Five councillors fly out of Hong Kong
Five more district councillors have followed Ted Hui Chi-fung's footsteps and left Hong Kong - with some of them leaving before tendering their resignation, Eastweek magazine reports.
They are Jacky Lai Ming-chak from Sai Kung, Ho Chi-wang from Central and Western district, Lee Ka-wai of Tuen Mun, To Ka-lun of Yuen Long and Christine Wong Yi of Eastern district.
Lai, 29, a former member of the Neo Democrats, apparently left for Switzerland at the end of February before heading to Britain with his family.
"Lai left Hong Kong with the help of a good friend who was active in Tseung Kwan O community work and is a close friend of wanted activist Ray Wong Toi-yeung," said Eastweek, quoting familiar sources.
"He had been asking around about ways to immigrate and started to panic after Gary Fan Kwok-wai was arrested for subversion for taking part in the pro-democracy camp's primary elections last July, as he was second on Fan's list," sources added.
Ho, 28, arrived in Britain at the beginning of the year. Asked why he had not been in office for a while, staff said he was sick. Ho posted on social media last month that he was suffering from depression.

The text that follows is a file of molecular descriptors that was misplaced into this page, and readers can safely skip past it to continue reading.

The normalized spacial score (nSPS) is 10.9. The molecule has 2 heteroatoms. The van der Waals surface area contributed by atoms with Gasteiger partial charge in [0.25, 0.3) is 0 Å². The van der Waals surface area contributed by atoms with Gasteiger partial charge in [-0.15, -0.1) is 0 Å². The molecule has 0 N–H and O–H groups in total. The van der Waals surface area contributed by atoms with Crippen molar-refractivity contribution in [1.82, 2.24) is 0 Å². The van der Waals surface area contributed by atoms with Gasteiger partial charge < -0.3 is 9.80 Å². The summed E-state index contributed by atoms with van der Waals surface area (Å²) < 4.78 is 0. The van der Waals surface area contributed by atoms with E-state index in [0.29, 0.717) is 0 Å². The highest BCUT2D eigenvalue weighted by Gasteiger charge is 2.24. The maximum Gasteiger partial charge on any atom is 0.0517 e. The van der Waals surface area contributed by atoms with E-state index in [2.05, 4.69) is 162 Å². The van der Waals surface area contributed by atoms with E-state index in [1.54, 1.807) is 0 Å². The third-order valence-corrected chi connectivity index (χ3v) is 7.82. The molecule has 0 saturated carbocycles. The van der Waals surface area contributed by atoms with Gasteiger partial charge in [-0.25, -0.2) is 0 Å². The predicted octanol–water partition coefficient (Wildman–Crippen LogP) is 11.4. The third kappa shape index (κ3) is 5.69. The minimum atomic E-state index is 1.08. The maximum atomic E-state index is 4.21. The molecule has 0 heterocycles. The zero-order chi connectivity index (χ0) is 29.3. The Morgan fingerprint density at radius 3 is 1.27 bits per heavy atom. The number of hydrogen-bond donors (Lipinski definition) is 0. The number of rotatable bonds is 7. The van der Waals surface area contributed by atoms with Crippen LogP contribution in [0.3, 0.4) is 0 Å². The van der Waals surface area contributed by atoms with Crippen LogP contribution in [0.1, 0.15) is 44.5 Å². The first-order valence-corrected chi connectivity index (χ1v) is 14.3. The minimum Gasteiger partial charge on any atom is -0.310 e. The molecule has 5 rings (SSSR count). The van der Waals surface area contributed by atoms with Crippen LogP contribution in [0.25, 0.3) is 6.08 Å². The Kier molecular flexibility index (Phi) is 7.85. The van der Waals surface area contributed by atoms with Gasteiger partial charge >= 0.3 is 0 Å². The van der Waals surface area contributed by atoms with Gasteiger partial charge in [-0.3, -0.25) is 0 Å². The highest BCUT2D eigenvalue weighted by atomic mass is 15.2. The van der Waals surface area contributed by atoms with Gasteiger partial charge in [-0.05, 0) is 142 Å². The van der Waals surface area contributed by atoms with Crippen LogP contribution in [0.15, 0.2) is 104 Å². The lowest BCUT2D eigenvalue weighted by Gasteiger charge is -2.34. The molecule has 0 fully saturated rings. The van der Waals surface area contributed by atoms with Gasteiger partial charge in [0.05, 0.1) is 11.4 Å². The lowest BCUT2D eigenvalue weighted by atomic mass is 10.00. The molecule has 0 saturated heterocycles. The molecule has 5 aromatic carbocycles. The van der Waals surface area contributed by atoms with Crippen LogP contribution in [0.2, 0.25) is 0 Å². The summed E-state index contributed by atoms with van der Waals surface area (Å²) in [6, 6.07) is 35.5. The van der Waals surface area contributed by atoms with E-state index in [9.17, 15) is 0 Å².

Sources said Ho was worried after the arrest of Michael Pang Cheuk-kei - who is also being remanded along with Fan for subversion - as Ho was second on Pang's list in the primary elections.
Another district councillor, Lee, is believed to have arrived in Britain in mid-March. He announced on social media on March 24 that he would not pledge allegiance to the Basic Law and HKSAR, though he did not say whether he would resign.
To, 62, and Wong, 38, left the SAR in March. To said he tendered his resignation last Wednesday, while Wong resigned due to "health problems."
A non-pro-establishment politician said dozens of district councillors are considering emigration and some will decide after reading the details of the oath.
Pro-establishment sources believe pro-democracy councillors are worried that they will have to return their salaries after being disqualified or be prosecuted for breaching the national security law, so they are leaving as soon as possible.
Meanwhile, the Constitutional and Mainland Affairs Bureau said the government is busy "perfecting Hong Kong's electoral system and arranging three elections in the next year" and so has no plans to hold by-elections for the district councils yet.
Meanwhile, former lawmaker Dennis Kwok Wing-hang announced on social media last night that he has decided to part ways with the Civic Party.
Kwok, who was disqualified last November, thanked the party and apologized for his resignation.
It was earlier reported that Kwok left Hong Kong last November with his family. Canadian media reported earlier this month that he is in Canada, hoping to start a new life in the country he was born.
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